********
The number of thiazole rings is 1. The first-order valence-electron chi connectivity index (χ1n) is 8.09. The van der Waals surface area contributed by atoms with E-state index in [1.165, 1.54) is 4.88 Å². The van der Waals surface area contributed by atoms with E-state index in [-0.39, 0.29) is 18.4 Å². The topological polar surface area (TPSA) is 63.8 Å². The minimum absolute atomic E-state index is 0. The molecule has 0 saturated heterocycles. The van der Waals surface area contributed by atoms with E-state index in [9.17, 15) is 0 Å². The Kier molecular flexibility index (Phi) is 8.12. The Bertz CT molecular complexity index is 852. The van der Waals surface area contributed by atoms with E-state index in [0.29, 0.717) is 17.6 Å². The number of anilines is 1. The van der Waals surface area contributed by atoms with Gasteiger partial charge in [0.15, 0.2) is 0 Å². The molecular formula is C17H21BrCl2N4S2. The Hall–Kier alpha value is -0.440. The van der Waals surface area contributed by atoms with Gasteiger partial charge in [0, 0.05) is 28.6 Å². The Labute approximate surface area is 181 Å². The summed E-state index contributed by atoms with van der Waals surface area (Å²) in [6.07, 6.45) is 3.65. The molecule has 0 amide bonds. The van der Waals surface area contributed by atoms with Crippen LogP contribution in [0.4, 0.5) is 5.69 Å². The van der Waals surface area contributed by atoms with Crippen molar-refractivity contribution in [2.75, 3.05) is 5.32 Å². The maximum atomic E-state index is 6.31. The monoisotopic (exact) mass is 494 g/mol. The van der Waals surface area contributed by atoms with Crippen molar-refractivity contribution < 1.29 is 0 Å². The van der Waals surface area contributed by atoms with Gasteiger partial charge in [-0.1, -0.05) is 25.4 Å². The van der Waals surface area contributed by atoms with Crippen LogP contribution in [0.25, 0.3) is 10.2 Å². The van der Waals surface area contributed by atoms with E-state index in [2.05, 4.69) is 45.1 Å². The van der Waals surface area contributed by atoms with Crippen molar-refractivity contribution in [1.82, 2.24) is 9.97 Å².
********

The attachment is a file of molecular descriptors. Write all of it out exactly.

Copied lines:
The number of thiazole rings is 1. The first-order valence-electron chi connectivity index (χ1n) is 8.09. The van der Waals surface area contributed by atoms with E-state index in [1.165, 1.54) is 4.88 Å². The van der Waals surface area contributed by atoms with E-state index in [-0.39, 0.29) is 18.4 Å². The topological polar surface area (TPSA) is 63.8 Å². The minimum absolute atomic E-state index is 0. The molecule has 0 saturated heterocycles. The van der Waals surface area contributed by atoms with E-state index in [9.17, 15) is 0 Å². The Kier molecular flexibility index (Phi) is 8.12. The Bertz CT molecular complexity index is 852. The van der Waals surface area contributed by atoms with E-state index in [0.29, 0.717) is 17.6 Å². The number of anilines is 1. The van der Waals surface area contributed by atoms with Gasteiger partial charge in [0.15, 0.2) is 0 Å². The molecular formula is C17H21BrCl2N4S2. The Hall–Kier alpha value is -0.440. The van der Waals surface area contributed by atoms with Gasteiger partial charge in [0, 0.05) is 28.6 Å². The Labute approximate surface area is 181 Å². The summed E-state index contributed by atoms with van der Waals surface area (Å²) in [6.07, 6.45) is 3.65. The molecule has 0 amide bonds. The van der Waals surface area contributed by atoms with Crippen LogP contribution in [0.4, 0.5) is 5.69 Å². The van der Waals surface area contributed by atoms with Crippen molar-refractivity contribution in [2.75, 3.05) is 5.32 Å². The maximum atomic E-state index is 6.31. The monoisotopic (exact) mass is 494 g/mol. The van der Waals surface area contributed by atoms with Crippen molar-refractivity contribution < 1.29 is 0 Å². The van der Waals surface area contributed by atoms with Gasteiger partial charge in [-0.1, -0.05) is 25.4 Å². The van der Waals surface area contributed by atoms with Crippen LogP contribution in [0.25, 0.3) is 10.2 Å². The van der Waals surface area contributed by atoms with E-state index in [2.05, 4.69) is 45.1 Å². The van der Waals surface area contributed by atoms with Crippen molar-refractivity contribution in [1.82, 2.24) is 9.97 Å².